Boss: Great demo. Now put it on this laptop for Bob in sales.
(hands you something from BestBuy that was an open box special)
Developer: Uhhh. That might be a problem. We're using 4 VMs behind the corporate firewall. One is Rails on Linux and the others are Windows and one is running Oracle.
Boss: So... are you saying I need to get 3 more laptops?
Developer: *facepalm*

Let's take a look at another way keep your manager from having to buy more laptops.

If I Knew You Were Comin' I'd've Baked a Data Center

One of the challenges in recreating a demo for a wider audience outside of your developer environment is where to place the demo. You could knock holes in the firewall and make friends with the IT security team or go through the time and effort to package up everything for use within EC2 or replicate to your hosting provider. If you are already a VMware shop you might also consider the using CloudShare Pro (Beta).

Behold. There are three steps to creating our multiple server RWH environment.

The menu of servers and desktops available is impressive: Xubuntu 8.04 Desktop, Windows XP With Office 2007, Windows XP Professional, Windows XP Pro With Office 2010, Windows Server 2008 R2 Ent 64Bit, Windows Server 2008 Enterprise, Windows Server 2003 R2 Enterprise Edition, Windows 7 Pro, Windows 2008 With Sql Server 2008, Windows 2008 With Microsoft CRM Dynamics, Windows 2008 With Active Directory, Windows 2003 With Sharepoint 2007, Windows 2003 R2 With Oracle 11g, Ubuntu 8.04 Desktop, CentOS 5 With RubyOnRails, CentOS 5 With MySQL, CentOS 5 With KDE and plain vanilla CentOS 5.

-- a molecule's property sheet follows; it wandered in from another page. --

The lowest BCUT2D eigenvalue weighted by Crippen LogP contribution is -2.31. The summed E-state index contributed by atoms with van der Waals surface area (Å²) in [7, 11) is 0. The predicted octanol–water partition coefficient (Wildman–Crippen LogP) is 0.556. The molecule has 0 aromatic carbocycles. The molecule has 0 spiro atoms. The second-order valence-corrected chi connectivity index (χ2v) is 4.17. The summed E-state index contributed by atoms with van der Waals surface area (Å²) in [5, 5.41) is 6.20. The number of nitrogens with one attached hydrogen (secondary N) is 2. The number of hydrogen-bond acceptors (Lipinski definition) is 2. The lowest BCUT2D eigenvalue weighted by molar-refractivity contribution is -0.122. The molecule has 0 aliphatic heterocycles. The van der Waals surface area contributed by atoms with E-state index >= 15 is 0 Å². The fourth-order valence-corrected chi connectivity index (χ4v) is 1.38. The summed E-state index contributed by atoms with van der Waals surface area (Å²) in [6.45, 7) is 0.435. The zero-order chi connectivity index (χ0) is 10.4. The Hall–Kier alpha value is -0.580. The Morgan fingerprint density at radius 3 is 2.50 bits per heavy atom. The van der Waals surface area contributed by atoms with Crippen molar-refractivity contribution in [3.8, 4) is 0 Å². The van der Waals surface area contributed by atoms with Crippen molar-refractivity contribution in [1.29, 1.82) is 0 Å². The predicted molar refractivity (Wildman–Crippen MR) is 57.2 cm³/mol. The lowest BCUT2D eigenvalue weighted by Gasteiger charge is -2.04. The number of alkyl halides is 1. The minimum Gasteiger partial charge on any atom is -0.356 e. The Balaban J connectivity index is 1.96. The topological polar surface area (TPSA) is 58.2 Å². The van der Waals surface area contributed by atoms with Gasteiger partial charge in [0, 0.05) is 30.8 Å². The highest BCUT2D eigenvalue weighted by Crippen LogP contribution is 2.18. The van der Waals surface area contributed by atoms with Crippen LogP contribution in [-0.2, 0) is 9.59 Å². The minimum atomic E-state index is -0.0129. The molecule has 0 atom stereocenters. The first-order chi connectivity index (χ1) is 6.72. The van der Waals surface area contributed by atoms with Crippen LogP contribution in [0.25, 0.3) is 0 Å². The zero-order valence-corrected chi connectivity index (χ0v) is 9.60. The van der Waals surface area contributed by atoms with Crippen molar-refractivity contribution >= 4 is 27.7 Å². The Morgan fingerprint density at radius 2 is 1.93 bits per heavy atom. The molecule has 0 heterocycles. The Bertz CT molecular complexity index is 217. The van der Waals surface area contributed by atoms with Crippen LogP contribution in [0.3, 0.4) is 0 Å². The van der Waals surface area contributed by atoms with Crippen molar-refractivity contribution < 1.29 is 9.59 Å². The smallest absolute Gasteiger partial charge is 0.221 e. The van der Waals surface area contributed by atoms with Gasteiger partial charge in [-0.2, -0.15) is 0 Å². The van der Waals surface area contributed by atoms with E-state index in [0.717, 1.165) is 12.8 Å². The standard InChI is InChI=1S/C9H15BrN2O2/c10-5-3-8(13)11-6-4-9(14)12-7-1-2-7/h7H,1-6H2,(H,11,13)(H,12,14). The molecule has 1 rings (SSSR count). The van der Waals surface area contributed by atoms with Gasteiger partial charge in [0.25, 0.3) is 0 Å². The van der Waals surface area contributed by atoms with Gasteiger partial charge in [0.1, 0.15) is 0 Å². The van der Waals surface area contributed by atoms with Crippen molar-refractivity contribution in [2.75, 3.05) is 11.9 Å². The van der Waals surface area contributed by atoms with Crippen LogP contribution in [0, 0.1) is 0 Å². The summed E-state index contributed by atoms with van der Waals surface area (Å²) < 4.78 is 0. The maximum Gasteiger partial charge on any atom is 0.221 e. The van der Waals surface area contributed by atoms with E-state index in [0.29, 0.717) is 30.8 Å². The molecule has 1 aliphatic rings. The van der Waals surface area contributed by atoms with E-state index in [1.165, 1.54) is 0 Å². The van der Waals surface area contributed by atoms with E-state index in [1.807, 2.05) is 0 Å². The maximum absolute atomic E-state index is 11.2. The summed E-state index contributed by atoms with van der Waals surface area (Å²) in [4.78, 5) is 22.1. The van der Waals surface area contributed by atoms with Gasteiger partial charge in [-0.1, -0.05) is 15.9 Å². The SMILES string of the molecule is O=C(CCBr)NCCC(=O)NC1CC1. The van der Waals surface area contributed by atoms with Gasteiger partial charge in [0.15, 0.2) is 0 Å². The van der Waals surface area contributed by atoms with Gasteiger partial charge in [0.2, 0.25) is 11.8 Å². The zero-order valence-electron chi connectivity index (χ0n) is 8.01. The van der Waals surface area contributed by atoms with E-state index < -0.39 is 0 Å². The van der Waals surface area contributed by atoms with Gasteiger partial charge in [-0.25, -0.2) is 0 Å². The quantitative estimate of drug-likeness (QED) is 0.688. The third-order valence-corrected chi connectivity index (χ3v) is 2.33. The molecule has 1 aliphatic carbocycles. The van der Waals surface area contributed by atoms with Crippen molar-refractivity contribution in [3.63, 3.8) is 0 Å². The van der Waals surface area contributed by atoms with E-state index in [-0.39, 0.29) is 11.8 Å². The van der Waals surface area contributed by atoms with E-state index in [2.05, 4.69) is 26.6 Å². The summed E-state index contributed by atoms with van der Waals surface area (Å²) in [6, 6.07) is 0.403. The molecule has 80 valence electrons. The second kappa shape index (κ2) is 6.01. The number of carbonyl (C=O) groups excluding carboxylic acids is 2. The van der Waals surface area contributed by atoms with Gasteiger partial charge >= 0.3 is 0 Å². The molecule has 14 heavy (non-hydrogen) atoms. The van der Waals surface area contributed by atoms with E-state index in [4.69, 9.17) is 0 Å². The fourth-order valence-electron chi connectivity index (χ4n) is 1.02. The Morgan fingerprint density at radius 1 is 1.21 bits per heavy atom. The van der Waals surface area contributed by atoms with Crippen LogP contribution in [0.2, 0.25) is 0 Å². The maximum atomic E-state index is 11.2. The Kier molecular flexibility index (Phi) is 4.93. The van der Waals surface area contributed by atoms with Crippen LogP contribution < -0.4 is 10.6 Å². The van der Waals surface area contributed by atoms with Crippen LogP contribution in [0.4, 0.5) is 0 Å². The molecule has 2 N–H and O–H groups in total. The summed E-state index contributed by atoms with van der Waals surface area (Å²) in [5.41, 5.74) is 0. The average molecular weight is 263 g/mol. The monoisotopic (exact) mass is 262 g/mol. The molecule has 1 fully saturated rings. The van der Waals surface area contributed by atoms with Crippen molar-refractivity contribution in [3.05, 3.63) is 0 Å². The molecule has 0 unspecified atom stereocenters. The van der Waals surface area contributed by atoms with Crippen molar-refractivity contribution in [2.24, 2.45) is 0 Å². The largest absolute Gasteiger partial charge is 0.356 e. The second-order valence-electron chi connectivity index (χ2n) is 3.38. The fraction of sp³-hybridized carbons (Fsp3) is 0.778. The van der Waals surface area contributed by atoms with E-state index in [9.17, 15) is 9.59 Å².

RWH opted for the following selection with fava beans and a nice chianti.

It almost seemed too good to be true so we connected to the RoR VM to confirm we were not dreaming.

Before we got too far with customization we made sure to create a snapshot of the environment as well.

At this point, RWH can invite others to work within this environment like any trusted group of developers and the participants will have access to the root and Administrator passwords for each VM. Pretty slick eh?

And now you can distribute the process of customizing these VMs to suit your specific developer needs... Or?

Behold, I Have Created a Picaso

Yes, a baseline environment is great. Known knowns!

Then there comes the reality of what it takes to make something work. See also: please refer to the "quick notes" 87 page document that outlines all the packages, patches, workarounds, and final configuration details to make this complex multi-tier deeply interdependent application suite come to life.

Luckily, FastUpload allows you to import a VMware virtual machine running in your local VMware Workstation 7.x environment to your CloudShare environment. The caveat here is that you should start with the CloudShare "template" virtual machine, then upload just the changes you make to that machine. Ever uploaded a whole VM before? Yeah, changes only sounds pretty nice, eh?

RWH has a lot of questions about this exciting way of sharing and providing a demo of a fully contained complex environment/stack.

Have you used CloudShare for demos in the past? Have you seen demos running on CloudShare at trade events? Were you more likely to see people running demos within EC2 or third party hosting arrangements? Have you seen desktop VM players work for this purpose and did they stay in sync with the developers? What are you using?

Let us know in the comments below!